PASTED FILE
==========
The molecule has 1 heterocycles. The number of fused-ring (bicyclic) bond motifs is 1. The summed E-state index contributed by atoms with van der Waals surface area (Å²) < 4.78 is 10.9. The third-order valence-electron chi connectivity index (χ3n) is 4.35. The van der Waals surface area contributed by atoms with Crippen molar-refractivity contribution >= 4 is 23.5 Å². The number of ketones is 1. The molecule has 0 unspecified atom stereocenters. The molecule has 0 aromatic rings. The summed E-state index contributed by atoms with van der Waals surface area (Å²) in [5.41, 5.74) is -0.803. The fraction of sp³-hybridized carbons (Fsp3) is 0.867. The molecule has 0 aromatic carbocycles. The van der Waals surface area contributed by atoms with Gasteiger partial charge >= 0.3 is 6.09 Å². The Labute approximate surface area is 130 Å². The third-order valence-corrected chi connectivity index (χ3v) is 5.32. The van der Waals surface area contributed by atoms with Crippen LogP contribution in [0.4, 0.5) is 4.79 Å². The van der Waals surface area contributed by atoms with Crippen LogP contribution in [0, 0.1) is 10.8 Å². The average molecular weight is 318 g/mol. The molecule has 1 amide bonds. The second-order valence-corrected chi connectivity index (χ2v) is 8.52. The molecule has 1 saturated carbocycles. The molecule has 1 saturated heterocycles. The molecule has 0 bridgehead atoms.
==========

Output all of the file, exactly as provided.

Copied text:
The molecule has 1 heterocycles. The number of fused-ring (bicyclic) bond motifs is 1. The summed E-state index contributed by atoms with van der Waals surface area (Å²) < 4.78 is 10.9. The third-order valence-electron chi connectivity index (χ3n) is 4.35. The van der Waals surface area contributed by atoms with Crippen molar-refractivity contribution >= 4 is 23.5 Å². The number of ketones is 1. The molecule has 0 unspecified atom stereocenters. The molecule has 0 aromatic rings. The summed E-state index contributed by atoms with van der Waals surface area (Å²) in [5.41, 5.74) is -0.803. The fraction of sp³-hybridized carbons (Fsp3) is 0.867. The molecule has 0 aromatic carbocycles. The van der Waals surface area contributed by atoms with Gasteiger partial charge >= 0.3 is 6.09 Å². The Labute approximate surface area is 130 Å². The third-order valence-corrected chi connectivity index (χ3v) is 5.32. The van der Waals surface area contributed by atoms with Crippen LogP contribution in [0.4, 0.5) is 4.79 Å². The van der Waals surface area contributed by atoms with Crippen LogP contribution in [0, 0.1) is 10.8 Å². The average molecular weight is 318 g/mol. The molecule has 1 amide bonds. The second-order valence-corrected chi connectivity index (χ2v) is 8.52. The molecule has 1 saturated carbocycles. The molecule has 1 saturated heterocycles. The molecule has 0 bridgehead atoms.